Redshift is a great option for storing fixed schema data if you need to perform complex aggregations and analytics on the data. Understanding how to structure your tables in terms of distribution and sort keys for performance will help with a lot of questions. Redshift Spectrum allows you to create a view on data stored in S3 within your Redshift cluster. This allows you to keep newer, hotter data within Redshift and still archive data off to S3 without losing access to it. This scenario came up a couple of times and it's easy enough to answer if you keep this in mind, newer data in Redshift, older data in S3 accessible with Redshift Spectrum.
EMR as an option for storing data came up. I think there are a number of reasons for choosing EMR over S3 or Redshift:
- You have a large scale on-premise Hadoop cluster and you don't want to rewrite all your code. Use EMR with EMRFS in this instance. Use Consistent View if it makes sense. It generally does.
- You are using a very specific Apache project that needs tight integration with HDFS.
- Scale. If you are processing terabytes of data per day or storing multiple petabytes of data in general, EMR will be a better option than Redshift.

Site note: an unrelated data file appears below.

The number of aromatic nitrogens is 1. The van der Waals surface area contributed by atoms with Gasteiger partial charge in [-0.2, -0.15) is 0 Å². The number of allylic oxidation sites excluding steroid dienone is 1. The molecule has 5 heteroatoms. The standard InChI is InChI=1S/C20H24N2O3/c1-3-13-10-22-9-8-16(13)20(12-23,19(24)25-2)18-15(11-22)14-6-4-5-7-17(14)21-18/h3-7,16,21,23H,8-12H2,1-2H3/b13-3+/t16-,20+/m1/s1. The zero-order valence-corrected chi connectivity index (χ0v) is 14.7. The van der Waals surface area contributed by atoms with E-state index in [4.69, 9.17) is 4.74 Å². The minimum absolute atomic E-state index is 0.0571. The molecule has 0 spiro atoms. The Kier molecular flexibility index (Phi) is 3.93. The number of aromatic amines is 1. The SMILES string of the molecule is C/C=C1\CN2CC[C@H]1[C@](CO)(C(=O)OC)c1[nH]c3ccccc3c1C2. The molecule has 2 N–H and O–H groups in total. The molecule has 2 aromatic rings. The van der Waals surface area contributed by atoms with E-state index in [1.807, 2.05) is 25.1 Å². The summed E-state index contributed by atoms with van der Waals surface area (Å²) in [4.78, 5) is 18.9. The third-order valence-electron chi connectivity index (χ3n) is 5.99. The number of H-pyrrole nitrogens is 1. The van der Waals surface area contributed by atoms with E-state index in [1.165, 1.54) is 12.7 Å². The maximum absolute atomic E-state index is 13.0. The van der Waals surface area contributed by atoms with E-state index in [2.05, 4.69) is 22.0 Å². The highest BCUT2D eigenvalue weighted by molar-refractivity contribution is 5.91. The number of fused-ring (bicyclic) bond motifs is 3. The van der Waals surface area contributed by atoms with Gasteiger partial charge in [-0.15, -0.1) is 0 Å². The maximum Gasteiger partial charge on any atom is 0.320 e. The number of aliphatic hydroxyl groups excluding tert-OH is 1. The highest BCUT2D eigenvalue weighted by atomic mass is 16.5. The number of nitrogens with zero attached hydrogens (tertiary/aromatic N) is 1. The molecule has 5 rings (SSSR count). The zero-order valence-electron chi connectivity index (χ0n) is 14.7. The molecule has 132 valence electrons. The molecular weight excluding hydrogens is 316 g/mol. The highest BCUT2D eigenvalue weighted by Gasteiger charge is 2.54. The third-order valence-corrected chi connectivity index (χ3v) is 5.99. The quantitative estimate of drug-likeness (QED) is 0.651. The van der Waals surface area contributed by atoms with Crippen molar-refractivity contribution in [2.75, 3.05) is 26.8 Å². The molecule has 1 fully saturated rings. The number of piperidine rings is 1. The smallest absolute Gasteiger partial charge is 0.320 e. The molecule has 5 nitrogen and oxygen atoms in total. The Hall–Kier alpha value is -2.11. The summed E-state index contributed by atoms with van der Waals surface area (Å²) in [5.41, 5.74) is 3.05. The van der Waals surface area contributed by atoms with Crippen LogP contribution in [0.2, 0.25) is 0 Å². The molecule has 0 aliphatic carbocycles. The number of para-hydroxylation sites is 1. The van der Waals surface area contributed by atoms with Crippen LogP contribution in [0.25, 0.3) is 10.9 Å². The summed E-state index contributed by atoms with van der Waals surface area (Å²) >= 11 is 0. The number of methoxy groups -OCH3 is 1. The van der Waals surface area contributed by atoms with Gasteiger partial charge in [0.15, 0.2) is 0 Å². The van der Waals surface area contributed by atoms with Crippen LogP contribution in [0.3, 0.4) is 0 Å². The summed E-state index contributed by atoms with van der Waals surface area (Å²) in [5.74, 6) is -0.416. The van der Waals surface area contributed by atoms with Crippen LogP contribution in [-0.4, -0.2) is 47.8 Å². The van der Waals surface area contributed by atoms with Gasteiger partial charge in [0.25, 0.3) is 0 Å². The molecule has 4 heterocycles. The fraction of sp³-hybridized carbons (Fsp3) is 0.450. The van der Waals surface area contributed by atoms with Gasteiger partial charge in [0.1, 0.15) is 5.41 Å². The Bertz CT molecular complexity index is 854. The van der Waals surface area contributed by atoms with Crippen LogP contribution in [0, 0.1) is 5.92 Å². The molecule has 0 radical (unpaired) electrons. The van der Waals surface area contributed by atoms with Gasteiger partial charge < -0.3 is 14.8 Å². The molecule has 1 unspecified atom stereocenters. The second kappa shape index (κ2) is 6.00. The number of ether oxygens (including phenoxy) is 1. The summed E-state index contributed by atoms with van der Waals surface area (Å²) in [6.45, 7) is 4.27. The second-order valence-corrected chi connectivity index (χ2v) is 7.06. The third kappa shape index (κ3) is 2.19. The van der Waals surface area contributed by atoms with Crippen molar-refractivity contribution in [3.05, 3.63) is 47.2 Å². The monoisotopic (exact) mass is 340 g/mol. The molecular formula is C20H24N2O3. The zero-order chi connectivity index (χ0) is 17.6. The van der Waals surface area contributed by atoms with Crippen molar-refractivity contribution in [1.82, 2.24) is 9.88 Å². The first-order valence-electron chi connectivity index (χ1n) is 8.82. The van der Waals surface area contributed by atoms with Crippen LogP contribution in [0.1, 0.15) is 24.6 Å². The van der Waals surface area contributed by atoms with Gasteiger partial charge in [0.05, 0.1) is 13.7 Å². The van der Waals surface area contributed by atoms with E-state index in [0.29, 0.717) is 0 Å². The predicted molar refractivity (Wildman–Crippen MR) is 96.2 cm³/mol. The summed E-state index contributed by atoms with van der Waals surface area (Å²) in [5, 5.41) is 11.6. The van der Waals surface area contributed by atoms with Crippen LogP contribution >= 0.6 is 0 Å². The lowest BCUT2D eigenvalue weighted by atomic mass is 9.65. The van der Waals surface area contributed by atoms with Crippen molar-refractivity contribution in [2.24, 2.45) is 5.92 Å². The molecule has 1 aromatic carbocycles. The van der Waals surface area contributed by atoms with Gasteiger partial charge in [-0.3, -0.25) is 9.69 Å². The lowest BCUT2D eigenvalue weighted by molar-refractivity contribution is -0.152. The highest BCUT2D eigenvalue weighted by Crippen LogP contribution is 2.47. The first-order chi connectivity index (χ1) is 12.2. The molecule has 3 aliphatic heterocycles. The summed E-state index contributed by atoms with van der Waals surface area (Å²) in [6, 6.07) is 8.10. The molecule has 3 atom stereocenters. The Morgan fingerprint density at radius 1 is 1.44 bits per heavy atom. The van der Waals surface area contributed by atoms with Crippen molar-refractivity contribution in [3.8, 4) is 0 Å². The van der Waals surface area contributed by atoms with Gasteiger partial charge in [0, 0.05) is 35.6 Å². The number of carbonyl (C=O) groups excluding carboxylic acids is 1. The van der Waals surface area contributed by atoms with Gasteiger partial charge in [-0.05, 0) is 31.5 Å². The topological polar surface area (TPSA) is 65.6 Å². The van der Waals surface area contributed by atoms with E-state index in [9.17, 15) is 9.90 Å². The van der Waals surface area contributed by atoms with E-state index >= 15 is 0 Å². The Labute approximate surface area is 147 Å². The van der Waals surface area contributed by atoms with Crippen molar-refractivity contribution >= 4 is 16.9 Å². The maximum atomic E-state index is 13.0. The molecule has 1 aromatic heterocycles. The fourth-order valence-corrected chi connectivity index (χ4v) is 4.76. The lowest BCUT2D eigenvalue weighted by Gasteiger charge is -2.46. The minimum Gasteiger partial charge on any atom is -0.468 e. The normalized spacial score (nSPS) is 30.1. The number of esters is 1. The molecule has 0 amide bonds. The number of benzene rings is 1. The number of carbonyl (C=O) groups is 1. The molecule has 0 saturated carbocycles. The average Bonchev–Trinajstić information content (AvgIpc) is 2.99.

I don't recall a scenario where you wouldn't use EMRFS but if you had to use HDFS on EBS volumes, it would be for high throughput, low latency processing on direct attached storage.
- When facing a choice between S3 or Redshift for storing data, watch out for phrases like complex analytics/queries or aggregations. This should indicate Redshift as the answer.
- Redshift distribution keys. Use Key for fact tables and All for dimension tables that don't update regularly.
- Redshift Spectrum is a good option if you want to analyse data stored in Redshift and S3. It is not a standalone service in that you cannot call it without having a Redshift cluster. Therefore if the option is to only use Redshift Spectrum without utilising a Redshift cluster, it's the wrong option.
- In the previous Big Data exam, there was a big focus on DynamoDB. In the Data Analytics exam, there was one specific question out of 85 on DynamoDB. It was in reference to using DynamoDB streams to fork a feed of data out to Redshift. For myself, while I enjoyed learning about DynamoDB, it always felt a bit strange to be in a Big Data exam. It is covered extensively in the Developer exam and maybe AWS have realised that it fits better there.
- EMRFS Consistent View uses DynamoDB in the background to maintain the state of individual objects across AZ's in S3. There was one question around how to deal with a consistency issue that looked like it was actually an issue with DynamoDB throughput. Too many objects listed for DynamoDB to handle at default capacity allocated.
There were a lot of questions on AWS Glue in relation to transforming data files in S3 in the following scenarios:
- Too many small files in S3. Use Glue to merge them into bigger files.
- Flattening json files and converting them to Parquet format. Glue is the perfect option for this once if the files are already at rest in S3.